Thursday, September 27, 2007

Trying To Strike A Balance

An incident related to some ongoing drama in my personal life is causing some soul-searching for me... and at the same time, there is a productive exchange about blogging as it relates to promotion (and what and how much to share) going on in my publisher/author private group at Phaze.

So, I'm gonna share. For a forty-one year old man with all the worldly experience I have, sometimes I can be incredibly naive. Most often, it is one particular area. I have a difficult time anticipating the lengths to which people will go to serve their own ends when it conflicts with how far I would go.

While I have many beliefs some would consider aberrant or deviant, in most ways I am an extremely moral man. For example, in my shared home e-mail account with my wife, I refuse to open an e-mail addressed to her. Even if it is one that is obviously on a subject that concerns both of us. I just don't want to go there. It's an invasion of her privacy, in my eyes. Yes, we are married. Yes, there are all these definitions in law about joint interests and property. Yes, it is on my computer. But even if I were to accidentally open an e-mail addressed to her, I would have feelings of shame about having done so. See, it is not for me. That is, in my eyes, the end of the argument. The ultimate point.

Others in my life do not share this reluctance and it causes me some dubious moments. Mostly because I still have not learned to guard against this. Case in point is shared information. Photographs, poetry, prose... details about someones personal life. I have a blind spot that I still have not learned to shine a light in. And, it does me damage.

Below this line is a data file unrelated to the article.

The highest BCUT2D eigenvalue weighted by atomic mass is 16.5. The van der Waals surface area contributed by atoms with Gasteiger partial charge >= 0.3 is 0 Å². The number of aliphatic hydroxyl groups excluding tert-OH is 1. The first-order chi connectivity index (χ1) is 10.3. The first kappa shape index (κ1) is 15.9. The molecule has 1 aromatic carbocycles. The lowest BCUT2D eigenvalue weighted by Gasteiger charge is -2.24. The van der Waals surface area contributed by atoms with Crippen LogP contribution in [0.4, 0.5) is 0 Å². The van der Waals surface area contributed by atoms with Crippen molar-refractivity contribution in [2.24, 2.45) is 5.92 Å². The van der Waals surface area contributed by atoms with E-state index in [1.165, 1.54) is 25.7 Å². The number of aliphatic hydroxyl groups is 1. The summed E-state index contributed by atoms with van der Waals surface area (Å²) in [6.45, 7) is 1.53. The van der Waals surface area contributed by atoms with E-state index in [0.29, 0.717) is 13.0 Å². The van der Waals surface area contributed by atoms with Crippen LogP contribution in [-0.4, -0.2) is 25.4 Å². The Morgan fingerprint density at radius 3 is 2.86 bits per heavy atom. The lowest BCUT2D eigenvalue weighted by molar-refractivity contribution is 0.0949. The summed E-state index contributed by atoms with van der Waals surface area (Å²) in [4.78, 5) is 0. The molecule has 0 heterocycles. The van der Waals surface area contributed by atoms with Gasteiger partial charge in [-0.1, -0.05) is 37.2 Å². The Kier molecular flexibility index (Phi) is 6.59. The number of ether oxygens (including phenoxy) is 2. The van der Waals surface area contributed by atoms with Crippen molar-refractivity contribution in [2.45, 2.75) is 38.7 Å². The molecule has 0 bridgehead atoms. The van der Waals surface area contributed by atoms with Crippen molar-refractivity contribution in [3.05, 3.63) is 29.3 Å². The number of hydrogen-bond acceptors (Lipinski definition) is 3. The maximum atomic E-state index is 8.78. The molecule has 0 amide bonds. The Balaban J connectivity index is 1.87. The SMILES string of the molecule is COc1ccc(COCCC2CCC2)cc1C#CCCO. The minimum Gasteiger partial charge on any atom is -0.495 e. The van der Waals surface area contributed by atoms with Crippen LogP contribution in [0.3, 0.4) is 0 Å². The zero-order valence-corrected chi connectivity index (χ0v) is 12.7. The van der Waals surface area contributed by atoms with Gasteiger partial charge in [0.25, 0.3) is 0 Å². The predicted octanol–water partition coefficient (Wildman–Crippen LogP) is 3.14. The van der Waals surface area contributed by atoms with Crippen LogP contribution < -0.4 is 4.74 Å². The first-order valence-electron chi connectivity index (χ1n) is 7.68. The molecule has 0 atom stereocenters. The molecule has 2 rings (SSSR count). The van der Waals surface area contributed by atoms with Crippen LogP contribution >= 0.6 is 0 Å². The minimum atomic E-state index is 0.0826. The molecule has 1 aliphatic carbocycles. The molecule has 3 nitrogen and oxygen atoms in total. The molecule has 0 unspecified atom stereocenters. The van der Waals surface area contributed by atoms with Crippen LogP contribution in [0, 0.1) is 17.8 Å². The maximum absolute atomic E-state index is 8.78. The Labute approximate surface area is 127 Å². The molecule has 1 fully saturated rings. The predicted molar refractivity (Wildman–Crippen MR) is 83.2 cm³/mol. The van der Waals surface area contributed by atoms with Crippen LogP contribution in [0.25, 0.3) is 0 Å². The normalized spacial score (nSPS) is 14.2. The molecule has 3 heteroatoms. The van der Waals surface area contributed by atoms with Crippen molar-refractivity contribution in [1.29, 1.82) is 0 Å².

My most recent employer had zero problems searching my desk when I was on vacation and during that search they had zero reluctance to delve into files clearly marked personal. In that search, they discovered copies of my contracts with Phaze. It is the belief of some people in my life that this discovery contributed to the decision by that employer to part ways with me. Actually, one biased but credible source (my mother) feels that it was the majority of their decision. I honestly can't say she doesn't have a point. The nature of some of my fiction is diametrically opposed to the point of view on life espoused by the senior management of that employer. To be blunt, heavily Roman Catholic employer vs. Erotica writer. Now, I knew that. So why did that info exist in my desk for them to find? Because of my blind spot. I would never go there, and I expect them to be as adherent to my sense of honor as I would be. A mistake, at the least.

Also, I had a subordinate in that job who had a major personality conflict with me. She also carried a grudge against me because I fired a friend of hers. He was stealing from the company, but see... that wasn't the point. I caught him and fired him, so therefore I was responsible for his being fired, at least in her world. I knew she was actively seeking my dismissal. She had ample opportunity to notice where such things were kept and could, and perhaps did, aid in their "discovery."